There are so many beautiful nooks and crannies in this seemingly sleepy, Wonder-Years-y suburban town complete with wide American streets peppered with Labradors, slip-n-slides and children on bicycles. There is a buzzy downtown with two cinemas, boutique-y shopping, and utterly glorious places to eat for every budget.
But part of the peculiarity of metro-Detroit is that no single neighborhood is like another and they are all too nebulously nuzzled and inter-mingled up against one another to know where one begins and another ends. It is, of course, a driving city too, so as a kid you are stuck riding your bike to downtown Birmingham (scores of 12-year-olds wander the streets outside the cinemas at weekends) and as a teenager you are suddenly in a car and 40 miles away within 15 minutes on the giant American highways with nothing particularly important to do. Something about that dilemma feels charmingly typical to American suburbs— having been the plight of youth from the 60s until now.
Birmingham is 4.8 square miles, 12.4 square kilometers, 2 High Schools, 17 churches. 3 post offices. 1 train station. 3 golf courses. 2 cinemas. 4 seasons. 1 river. 1 annual Spring carnival. And 20,000 really nice Midwestern people and probably 1000 assholes. Give or take.
|detroit from the air|
Families at home.
No, this isn’t a Thorton Wilder play.
This is Birmingham, Michigan, and it is more than merely a town in which I grew up.
Sure, Birmingham has its drawbacks.
Like any small, Midwestern town it can be small-minded, frustratingly provincial, gossipy, and even snobby, full to bursting with self-importance and incestuous jerkwater politics, but that comes with the small-town territory.
Some of the youngsters are so pampered and privileged that they lack drive altogether.
Michigan Stoner Kid 1: Hey, wanna get stoned, then get a Slurpee and drive to the 24-hour Meijer?
Michigan Stoner Kid 2: Do I!
These poor privileged losers spend their youths (and often, a great deal of their adult lives) stuck in an ambition-less, grey rut suffering from what I like to call A-ffluenza.
Some do not.
But no matter where any of those youngsters end up, you would be hard pressed to find any one of them who wouldn’t agree that Birmingham was a great place to have been from.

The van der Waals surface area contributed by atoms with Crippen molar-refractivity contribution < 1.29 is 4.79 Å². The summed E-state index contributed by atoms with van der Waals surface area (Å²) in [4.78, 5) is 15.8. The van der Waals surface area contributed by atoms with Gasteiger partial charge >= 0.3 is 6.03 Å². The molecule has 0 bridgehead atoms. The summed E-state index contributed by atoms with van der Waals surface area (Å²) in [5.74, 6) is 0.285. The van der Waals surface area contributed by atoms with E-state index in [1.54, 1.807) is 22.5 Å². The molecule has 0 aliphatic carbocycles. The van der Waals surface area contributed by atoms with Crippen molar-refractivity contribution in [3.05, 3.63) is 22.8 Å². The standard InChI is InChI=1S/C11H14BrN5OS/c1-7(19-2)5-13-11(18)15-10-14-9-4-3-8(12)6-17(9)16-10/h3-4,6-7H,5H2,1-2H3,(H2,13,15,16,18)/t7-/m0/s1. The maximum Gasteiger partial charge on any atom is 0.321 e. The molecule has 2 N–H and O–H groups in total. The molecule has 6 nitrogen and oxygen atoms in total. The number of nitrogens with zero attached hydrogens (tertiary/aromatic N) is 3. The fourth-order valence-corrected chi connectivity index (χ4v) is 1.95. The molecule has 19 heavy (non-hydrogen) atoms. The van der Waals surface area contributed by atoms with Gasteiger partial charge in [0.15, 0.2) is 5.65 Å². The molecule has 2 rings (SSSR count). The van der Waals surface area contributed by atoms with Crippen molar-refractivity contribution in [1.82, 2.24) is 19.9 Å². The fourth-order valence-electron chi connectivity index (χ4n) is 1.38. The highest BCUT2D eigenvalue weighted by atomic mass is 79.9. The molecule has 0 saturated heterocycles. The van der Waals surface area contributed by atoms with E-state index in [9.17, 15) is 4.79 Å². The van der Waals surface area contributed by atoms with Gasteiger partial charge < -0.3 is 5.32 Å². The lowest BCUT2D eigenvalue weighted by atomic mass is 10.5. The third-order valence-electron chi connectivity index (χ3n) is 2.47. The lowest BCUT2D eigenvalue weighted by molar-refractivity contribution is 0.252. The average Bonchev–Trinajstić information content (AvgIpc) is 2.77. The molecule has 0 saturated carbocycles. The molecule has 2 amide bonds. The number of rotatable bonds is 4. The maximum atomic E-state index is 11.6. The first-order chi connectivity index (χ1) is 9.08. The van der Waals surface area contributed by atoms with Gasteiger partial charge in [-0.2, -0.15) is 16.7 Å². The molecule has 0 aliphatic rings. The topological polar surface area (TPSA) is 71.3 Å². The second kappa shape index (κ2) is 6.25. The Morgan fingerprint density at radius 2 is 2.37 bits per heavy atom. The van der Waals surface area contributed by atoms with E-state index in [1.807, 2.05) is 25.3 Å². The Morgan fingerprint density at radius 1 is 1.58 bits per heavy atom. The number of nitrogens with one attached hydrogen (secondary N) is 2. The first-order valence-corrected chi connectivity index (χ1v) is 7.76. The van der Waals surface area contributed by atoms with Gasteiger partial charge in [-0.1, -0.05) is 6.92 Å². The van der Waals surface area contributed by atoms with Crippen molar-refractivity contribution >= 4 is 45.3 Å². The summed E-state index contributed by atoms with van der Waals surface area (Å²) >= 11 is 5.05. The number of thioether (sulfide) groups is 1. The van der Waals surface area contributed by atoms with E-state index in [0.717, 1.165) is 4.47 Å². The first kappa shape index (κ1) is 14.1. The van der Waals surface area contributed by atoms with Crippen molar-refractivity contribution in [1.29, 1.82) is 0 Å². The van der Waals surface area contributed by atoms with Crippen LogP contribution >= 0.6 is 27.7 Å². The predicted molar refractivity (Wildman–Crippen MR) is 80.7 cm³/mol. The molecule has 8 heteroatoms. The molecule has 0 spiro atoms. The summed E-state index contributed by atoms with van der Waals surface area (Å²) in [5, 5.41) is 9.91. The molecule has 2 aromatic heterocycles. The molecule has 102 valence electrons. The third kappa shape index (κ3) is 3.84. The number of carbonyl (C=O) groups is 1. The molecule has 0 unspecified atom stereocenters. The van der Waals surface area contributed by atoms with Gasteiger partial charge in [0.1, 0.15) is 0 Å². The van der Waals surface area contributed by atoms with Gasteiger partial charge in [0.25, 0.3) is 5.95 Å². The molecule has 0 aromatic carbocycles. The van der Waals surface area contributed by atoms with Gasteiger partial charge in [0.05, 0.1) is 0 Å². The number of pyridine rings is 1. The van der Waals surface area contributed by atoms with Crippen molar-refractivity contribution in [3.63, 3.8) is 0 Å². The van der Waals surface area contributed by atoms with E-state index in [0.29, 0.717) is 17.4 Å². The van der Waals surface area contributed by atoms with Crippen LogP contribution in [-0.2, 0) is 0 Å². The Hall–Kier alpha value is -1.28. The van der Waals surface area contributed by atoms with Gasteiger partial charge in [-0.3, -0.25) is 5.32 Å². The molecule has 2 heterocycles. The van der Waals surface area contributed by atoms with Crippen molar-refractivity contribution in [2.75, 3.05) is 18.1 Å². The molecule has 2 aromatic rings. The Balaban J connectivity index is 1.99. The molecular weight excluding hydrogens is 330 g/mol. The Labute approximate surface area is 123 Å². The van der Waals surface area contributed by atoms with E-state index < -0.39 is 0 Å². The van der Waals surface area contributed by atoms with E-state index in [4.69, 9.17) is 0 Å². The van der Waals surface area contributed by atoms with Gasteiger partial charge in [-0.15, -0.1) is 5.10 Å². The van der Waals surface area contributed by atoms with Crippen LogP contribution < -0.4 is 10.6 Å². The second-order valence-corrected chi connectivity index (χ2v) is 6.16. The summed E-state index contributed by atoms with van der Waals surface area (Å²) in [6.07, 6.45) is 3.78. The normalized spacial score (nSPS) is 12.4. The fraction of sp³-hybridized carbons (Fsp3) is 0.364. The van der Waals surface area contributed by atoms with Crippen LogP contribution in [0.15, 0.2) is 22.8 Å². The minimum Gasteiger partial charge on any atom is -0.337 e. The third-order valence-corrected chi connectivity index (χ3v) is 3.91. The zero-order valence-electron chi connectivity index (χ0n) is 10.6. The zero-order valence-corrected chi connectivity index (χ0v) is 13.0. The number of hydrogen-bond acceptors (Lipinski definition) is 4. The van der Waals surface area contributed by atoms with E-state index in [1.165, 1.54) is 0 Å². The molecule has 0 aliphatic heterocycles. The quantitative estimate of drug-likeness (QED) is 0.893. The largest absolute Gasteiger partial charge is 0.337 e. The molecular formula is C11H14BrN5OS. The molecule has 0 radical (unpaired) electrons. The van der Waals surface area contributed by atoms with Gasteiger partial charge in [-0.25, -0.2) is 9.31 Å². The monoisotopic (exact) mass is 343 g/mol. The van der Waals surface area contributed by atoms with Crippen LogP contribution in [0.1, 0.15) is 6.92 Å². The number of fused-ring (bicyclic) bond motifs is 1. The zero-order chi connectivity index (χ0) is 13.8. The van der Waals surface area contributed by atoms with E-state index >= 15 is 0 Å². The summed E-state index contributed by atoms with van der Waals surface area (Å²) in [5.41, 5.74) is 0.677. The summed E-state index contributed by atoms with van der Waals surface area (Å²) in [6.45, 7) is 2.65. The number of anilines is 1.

For truly, no one could prepare you for an entire childhood spent walking along the banks of Quarton Lake; making tree forts in the spring, picking berries for pie in the summer, and, of course, ice skating in the winter.
Or trip after trip to Mills Pharmacy on Maple Road across from the both First Presbyterian and First Methodist, and next door to the First Lutheran Church, where we used to buy as much candy as possible for a single dollar (Individually wrapped Swedish Fish and Sour Patch Kids were only 5¢. Candy bars 50¢. Laffy Taffy. Pixie Sticks... Magic.) from the charming bearded man behind the old-fashioned candy counter so like the one in Willy Wonka and the Chocolate Factory you practically expect the charming bearded-man behind it to burst into song at any moment.
Or little local quirks like a street named (I need everyone to just breathe): Big Beaver Road. Believe it. And the I-75 Highway Exit onto Big Beaver Road? That would be Exit 69.
(I’ll give you a moment)
Believe that too—you can’t make stuff like it up.
Or the majesty of The Woodward Dream Cruise, a classic car event held annually on the third Saturday of August that spans all the way from Pontiac to the State Fair Grounds inside the Detroit City limits, just south of 8 Mile Road. During the post-war era, people would "cruise" in their cars along Woodward, from drive-in to drive-in, often looking for friends who were also out for a drive, perhaps seeking an opportunity for a chance to "burn rubber" in a quick getaway from a newly green traffic light. (Today, the Woodward Dream Cruise is the world’s largest one-day automotive event, drawing 1.5 million people and 40,000 classic cars each year from around the globe. You can see muscle cars, street rods, custom, collector and special interest vehicles dating across several decades. The majority of the cars on display are those that were prevalent during the 1950s, 60s and early 70s.)